Hong Kong will boost the supply of homes and give preference to local buyers as it seeks to cool housing prices that have surged to the world’s most expensive, fueled by record-low interest rates and Chinese investment.
Chief Executive Leung Chun-ying announced a 10-point package yesterday that included speeding up the approval of permits for private project sales, selling public units that were originally intended for rent, and drafting policies that will give preference to local buyers.
The measures are the toughest since the government in June last year increased down-payment requirements, and the strongest move yet to quell concerns about a surge in non-local purchases, particularly by mainland investors that account for a third of new home buying in the city and helped drive prices up 85 percent since the beginning of 2009. The measures don’t go far enough, said Wong Leung-sing, associate research director at Centaline Property Agency Ltd.
“It’s a nice gesture, but it won’t have a real impact on prices,” said Wong. “Accelerating sales and increasing supply wouldn’t solve the problems. They haven’t addressed the real issue and that’s the market is flush with cash.”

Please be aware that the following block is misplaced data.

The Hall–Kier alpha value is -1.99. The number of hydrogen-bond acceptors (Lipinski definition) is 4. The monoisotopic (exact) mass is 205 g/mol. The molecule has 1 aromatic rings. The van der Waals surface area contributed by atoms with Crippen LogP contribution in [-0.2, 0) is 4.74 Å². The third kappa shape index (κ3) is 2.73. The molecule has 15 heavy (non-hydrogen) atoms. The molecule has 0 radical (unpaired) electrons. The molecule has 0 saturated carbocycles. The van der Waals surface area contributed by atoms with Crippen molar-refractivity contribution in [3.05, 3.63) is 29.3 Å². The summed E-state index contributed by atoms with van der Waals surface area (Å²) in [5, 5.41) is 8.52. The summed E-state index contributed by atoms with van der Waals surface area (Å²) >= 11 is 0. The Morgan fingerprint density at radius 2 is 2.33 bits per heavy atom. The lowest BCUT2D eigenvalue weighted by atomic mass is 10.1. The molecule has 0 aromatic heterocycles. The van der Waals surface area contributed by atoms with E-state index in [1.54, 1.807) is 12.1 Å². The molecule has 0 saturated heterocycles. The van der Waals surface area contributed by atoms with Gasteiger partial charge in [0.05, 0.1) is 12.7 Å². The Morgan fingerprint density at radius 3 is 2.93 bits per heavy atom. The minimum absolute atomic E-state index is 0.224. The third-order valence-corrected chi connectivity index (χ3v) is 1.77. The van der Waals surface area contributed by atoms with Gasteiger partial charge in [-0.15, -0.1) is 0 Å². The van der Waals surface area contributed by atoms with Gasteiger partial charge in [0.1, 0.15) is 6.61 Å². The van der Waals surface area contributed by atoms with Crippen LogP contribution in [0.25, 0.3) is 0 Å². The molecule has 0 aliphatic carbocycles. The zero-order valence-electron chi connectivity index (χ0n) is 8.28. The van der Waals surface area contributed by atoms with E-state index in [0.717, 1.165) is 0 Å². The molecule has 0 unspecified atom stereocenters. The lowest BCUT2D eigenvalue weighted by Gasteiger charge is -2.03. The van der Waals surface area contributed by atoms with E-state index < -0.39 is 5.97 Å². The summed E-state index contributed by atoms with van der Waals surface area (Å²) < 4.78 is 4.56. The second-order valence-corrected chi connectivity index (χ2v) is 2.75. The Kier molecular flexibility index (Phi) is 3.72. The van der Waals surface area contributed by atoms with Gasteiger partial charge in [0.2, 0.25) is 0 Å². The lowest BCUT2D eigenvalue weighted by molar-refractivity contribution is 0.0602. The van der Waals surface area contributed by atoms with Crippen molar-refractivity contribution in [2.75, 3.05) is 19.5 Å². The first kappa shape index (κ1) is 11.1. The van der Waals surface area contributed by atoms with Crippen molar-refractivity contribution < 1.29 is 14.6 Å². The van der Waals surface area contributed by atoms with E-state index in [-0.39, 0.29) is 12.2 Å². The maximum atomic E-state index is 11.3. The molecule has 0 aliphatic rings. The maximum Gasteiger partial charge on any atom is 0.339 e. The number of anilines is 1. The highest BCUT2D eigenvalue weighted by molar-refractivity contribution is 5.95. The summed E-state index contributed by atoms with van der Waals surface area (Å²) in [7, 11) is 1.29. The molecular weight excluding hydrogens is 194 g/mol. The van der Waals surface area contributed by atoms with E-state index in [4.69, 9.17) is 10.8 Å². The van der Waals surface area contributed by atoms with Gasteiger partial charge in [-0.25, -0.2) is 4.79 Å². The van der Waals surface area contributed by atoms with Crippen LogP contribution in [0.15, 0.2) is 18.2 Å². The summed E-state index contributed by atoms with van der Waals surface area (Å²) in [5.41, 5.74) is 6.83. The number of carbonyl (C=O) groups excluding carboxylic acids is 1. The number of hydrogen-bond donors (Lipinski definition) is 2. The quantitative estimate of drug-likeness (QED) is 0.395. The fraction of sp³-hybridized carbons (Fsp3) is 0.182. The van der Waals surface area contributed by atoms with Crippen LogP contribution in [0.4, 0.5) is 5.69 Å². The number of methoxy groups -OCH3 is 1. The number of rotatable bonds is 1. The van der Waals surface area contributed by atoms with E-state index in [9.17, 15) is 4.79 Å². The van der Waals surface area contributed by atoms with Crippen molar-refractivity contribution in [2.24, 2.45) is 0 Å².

The seven-member Hang Seng Property Index (HSP), which tracks developers, including Sun Hung Kai (16) Properties Ltd. and Cheung Kong (Holdings) Ltd., rose 1.1 percent at the close of trading in Hong Kong. The benchmark Hang Seng Index fell 0.4 percent.
Sun Hung Kai, the city’s biggest builder, rose 1.5 percent to HK$100.60, while Cheung Kong (1), controlled by Li Ka-shing, Hong Kong’s richest man, gained 1.6 percent to HK$105.50. Henderson Land Development Co., controlled by billionaire Lee Shau-kee, gained 2.1 percent to HK$47.70.
“These policies will help stabilize prices,” said Lee Wee Liat, a Hong Kong-based analyst at BNP Paribas. “They’re focusing on flushing out the supply to the market. Developers will try and speed up sales but will be moderate with pricing. The important thing is they’re not trying to stifle demand.”
Leung, a surveyor, took over as Hong Kong’s leader last month on a pledge to address a widening income gap and housing affordability.
Home prices have increased 12 percent this year, bringing the gain to 47 percent since October 2009, when Leung’s predecessor, Donald Tsang, first introduced measures to prevent the formation of an asset bubble. Prices recovered from the second half of last year even as the government lowered its growth forecast for 2012 and as China’s economy slows.